Traditional tissue engineering approaches to the restoration of orthopaedic tissues promise to be expensive and not well suited to treating large numbers of patients. Advances in gene transfer technology offer the prospect of developing expedited techniques in which all manipulations can be performed percutaneously or in a single operation. This rests on the ability of gene delivery to provoke the sustained synthesis of relevant gene products in situ without further intervention. Regulated gene expression is also possible, but its urgency is reduced by our ignorance of exactly what levels and periods of expression are needed for specific gene products. This review describes various strategies by which gene therapy can be used to expedite the repair and regeneration of orthopaedic tissues. Strategies include the direct injection of vectors into sites of injury, the use of genetically modified, allogeneic cell lines and the intra-operative harvest of autologous tissues that are quickly transduced and returned to the body, either intact or following rapid cell isolation. Data obtained from pre-clinical experiments in animal models have provided much encouragement that such approaches may eventually find clinical application in human and veterinary medicine. © 2014 SICOT aisbl.


Pleticha J.,Oncology and the Cancer Center | Heilmann L.F.,Oncology and the Cancer Center | Evans C.H.,Rehabilitation Medicine Research Center | Asokan A.,University of North Carolina at Chapel Hill | And 2 more authors.
Molecular Pain | Year: 2014

Gene therapy with adeno-associated virus (AAV) has advanced in the last few years from promising results in animal models to >100 clinical trials (reported or under way). While vector availability was a substantial hurdle a decade ago, innovative new production methods now routinely match the scale of AAV doses required for clinical testing. These advances may become relevant to translational research in the chronic pain field. AAV for pain targeting the peripheral nervous system was proven to be efficacious in rodent models several years ago, but has not yet been tested in humans. The present review addresses the steps needed for translation of AAV for pain from the bench to the bedside focusing on pre-clinical toxicology. We break the potential toxicities into three conceptual categories of risk: First, risks related to the delivery procedure used to administer the vector. Second, risks related to AAV biology, i.e., effects of the vector itself that may occur independently of the transgene. Third, risks related to the effects of the therapeutic transgene. To identify potential toxicities, we consulted the existing evidence from AAV gene therapy for other nervous system disorders (animal toxicology and human studies) and from the clinical pharmacology of conventional analgesic drugs. Thereby, we identified required preclinical studies and charted a hypothetical path towards a future phase I/II clinical trial in the oncology-palliative care setting. © 2014 Pleticha et al.; licensee BioMed Central Ltd.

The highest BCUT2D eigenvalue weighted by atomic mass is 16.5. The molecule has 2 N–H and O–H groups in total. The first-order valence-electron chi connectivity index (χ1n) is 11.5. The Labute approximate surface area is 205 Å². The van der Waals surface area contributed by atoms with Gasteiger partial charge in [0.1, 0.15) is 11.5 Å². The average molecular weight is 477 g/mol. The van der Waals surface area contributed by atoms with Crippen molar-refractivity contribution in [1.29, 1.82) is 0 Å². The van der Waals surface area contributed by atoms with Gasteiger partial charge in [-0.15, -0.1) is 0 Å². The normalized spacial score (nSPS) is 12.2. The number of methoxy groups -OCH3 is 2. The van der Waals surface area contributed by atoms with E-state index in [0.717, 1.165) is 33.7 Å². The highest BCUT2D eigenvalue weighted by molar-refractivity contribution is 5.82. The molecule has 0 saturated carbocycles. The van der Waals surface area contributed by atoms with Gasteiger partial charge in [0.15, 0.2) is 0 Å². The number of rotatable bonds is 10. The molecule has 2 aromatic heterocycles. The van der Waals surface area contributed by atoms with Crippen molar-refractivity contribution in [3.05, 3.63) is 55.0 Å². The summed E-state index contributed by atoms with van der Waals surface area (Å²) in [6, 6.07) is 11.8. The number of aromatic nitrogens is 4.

Muller S.A.,University of Basel | Durselen L.,University of Ulm | Heisterbach P.,University of Basel | Evans C.,Rehabilitation Medicine Research Center | Majewski M.,University of Basel
American Journal of Sports Medicine | Year: 2016

Background: Several sophisticated approaches to tendon engineering have been investigated as ways to improve tendon healing with the early formation of repair tissue with possibly a high amount of type I collagen. Besides the new formation of collagen type I, there is evidence for the natural integration of surrounding collagen type I from healthy tendon parts into the healing defect. However, the simple application of a type I collagen sponge to the healing site to increase the amount of local collagen type I has not been investigated. Hypothesis: Healing of the rat Achilles tendon can be accelerated by an additional supply of collagen type I, resulting in increased tear resistance. Study Design: Controlled laboratory study. Methods: The right Achilles tendons of 42 rats were transected. In half of the animals, a type I collagen sponge was placed into the gap. Animals were allowed to move freely in their cages to simulate early functional therapy. After 1, 2, and 4 weeks, tendon length, width, maximal load to failure, and stiffness were measured and the healing site studied histologically according to the Bonar score. Inflammation was evaluated by the appearance of macrophages and neutrophilic and eosinophilic granulocytes. Results: Defects receiving collagen sponges showed improved healing, with significantly stronger (29.5 vs 5.0 N, respectively, at 1 week; P =.00003), shorter (11.6 vs 14.5 mm, respectively, at 4 weeks; P =.005), thicker (10.0 vs 1.8 mm2, respectively, at 1 week; P =.00002), and less stiff (19.5 vs 30.5 N/mm, respectively, at 4 weeks; P =.02) tendons than control tendons. Overall, the biomechanical properties of the collagen-treated tendons appeared to be significantly closer to those of native, uninjured tendons compared with tendons in the control group. Histologically, no inflammatory reaction due to the collagen sponge was found. Conclusion: Tendon healing was accelerated by the type I collagen sponge. Moreover, the mechanical properties of collagen-treated tendons appeared to be significantly closer to those of normal, uninjured tendons compared with control tendons without collagen treatment. Clinical Relevance: As a simple type I collagen sponge seems to increase the amount of local collagen type I, the careful use of such sponges might be an option for tendon augmentation during Achilles tendon surgery. © American Orthopaedic Society for Sports Medicine.